Garrison made a 16-man roster that included Catawba standouts and local heroes. There was second baseman Jack Turney, one of the league’s top hitters, and third baseman Paul Roberts, a legend from the 1955 Salisbury American Legion team that went to the World Series. There also was Salisbury’s Jim Bassinger who had won 21 games for his Air Force team. The player who had the longest distance to drive to Newman Park was Kannapolis catcher George Suggs.
His teammates quickly nicknamed Garrison “Smokey,” but he took the high road, looking at it as a term of affection, rather than derision.
“I had no problems with any of my teammates,” Garrison said. “They lo0ked out for me, protected me on the road, and there were places like Statesville and Gastonia where they’d bend my ears yelling names at me in the bullpen. Bassinger and Roberts would give me rides home from the park.”
The belated season finally started on May 25. A ticket for opening night cost a buck. Season tickets were sold for $20.
Salisbury quickly established itself as one of the league’s top teams.
Garrison’s debut came on May 28, when he followed Buddy Barger and Benny Cook to the mound with Salisbury trailing Rutherford County, 6-5, in the top of the eighth. The bases were full when Garrison threw his first pitch. On his second pitch, he got Salisbury out of a jam with a weak fly ball to left field.
Bill Earnhardt, who had starred at Rockwell High, got the hit that tied the game in the bottom of the eighth.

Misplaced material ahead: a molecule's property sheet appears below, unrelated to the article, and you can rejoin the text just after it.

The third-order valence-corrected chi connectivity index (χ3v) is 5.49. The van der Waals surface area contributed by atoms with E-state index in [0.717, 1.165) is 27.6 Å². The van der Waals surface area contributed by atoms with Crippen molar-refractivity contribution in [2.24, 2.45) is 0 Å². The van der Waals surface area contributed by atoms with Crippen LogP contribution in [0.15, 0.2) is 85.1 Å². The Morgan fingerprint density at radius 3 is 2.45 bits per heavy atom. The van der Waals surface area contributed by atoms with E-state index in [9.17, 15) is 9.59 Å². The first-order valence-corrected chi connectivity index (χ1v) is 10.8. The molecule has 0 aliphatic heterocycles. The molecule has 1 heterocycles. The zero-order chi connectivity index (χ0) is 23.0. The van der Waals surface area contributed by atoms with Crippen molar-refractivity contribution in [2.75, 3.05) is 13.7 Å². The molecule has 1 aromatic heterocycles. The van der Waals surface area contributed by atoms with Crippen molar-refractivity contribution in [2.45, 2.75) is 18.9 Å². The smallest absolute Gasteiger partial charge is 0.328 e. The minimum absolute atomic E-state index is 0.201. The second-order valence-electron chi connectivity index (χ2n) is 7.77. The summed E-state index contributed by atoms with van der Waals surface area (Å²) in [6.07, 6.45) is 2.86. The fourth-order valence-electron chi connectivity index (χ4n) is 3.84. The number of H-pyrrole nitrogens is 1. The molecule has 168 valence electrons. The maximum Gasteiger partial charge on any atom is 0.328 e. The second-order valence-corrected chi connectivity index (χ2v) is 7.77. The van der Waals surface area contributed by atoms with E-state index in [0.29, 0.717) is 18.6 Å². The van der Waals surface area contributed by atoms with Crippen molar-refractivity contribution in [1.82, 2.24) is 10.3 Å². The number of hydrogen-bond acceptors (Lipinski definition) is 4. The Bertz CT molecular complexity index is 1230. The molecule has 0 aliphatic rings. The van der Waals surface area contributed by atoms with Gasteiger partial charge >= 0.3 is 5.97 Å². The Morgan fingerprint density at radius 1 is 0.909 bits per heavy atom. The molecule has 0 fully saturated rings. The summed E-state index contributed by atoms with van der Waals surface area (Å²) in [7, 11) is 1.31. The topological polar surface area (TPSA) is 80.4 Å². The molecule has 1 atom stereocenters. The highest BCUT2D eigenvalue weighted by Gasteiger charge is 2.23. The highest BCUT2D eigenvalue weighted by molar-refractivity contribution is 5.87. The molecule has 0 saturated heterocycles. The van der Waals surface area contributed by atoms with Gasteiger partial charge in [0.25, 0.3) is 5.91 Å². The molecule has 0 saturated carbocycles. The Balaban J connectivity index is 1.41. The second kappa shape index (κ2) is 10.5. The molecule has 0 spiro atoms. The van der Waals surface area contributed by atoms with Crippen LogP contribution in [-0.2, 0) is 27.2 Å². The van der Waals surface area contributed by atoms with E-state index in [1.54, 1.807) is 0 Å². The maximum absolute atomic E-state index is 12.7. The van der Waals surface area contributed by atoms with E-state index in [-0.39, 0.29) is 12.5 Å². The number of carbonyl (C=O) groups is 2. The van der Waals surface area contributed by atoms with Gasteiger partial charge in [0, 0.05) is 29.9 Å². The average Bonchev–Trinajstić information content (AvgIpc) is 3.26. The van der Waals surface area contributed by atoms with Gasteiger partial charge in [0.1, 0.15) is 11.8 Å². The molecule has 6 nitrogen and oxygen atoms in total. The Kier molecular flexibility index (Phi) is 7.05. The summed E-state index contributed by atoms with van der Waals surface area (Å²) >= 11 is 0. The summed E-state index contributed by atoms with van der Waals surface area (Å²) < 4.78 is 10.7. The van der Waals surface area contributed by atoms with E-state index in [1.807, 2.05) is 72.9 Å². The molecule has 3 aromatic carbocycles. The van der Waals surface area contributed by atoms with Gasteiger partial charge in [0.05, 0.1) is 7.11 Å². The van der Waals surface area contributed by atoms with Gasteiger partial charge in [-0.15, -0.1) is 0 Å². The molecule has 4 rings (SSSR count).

Garrison got Rutherford County out with no issues in the ninth and then he set the Owls down 1-2-3 in the 10th.
When Earnhardt came through again in the 10th, driving home Mount Ulla’s Frank Meadows with a walk-off hit, Garrison became the winning pitcher. He’d won his debut.
A week later, Salisbury would sign a second black player, a first baseman named Johnny Henderson. Henderson only lasted two games with the club, but Garrison would be instrumental in a season that would end with a second-place finish in the regular season and a championship in the playoffs. Salisbury would add important players as that season unfolded, such as Frank’s brother, Whitey, and Kannapolis slugger Leroy Scercy. The wins piled up.
“Besides the six wins, I had a lot of saves, only they didn’t keep track of saves then,” Garrison said.
The secret to his success was a marvelous curveball. Garrison only struck out 15 that season, but he also allowed only two homers and opposing hitters batted under .200 against him.
“I had my curveball and I had my brain,” Garrison said. “I couldn’t throw as hard as some of my teammates. like Gary Henson, but I remember (long-time MLB player and manager) Bobby Bragan telling me that the greatest weapon any pitcher has is his head. He was right about that.”
Officially, 1960 was Garrison’s only season in professional baseball, but there were hundreds of games in dozens of cities on the semi-pro circuit. His travels took him to California and Alaska, but he eventually found his way back to Rowan County and his large family. Garrison is the father of 11. He’s been married for a long time to his wife, Carnell.
He’s had life-changing experiences along the way. Nearly dying in a quicksand bog while rabbit-hunting on a Sunday morning reinforced his faith, made him swear off his vices, and increased his devotion to helping people.
He preached his first sermon at the Word of Life Family Center when he was in his 70s.
Still driving, motoring around town in a car the size of a tank, Garrison is aging with grace, humility and a strong singing voice.
Garrison is still good with his hands, although his youthful days of baling cotton have given way to being a master gardener.
His right hand also used to hold a mean curveball. And being Salisbury’s first black pro baseball player is something no one can ever take away.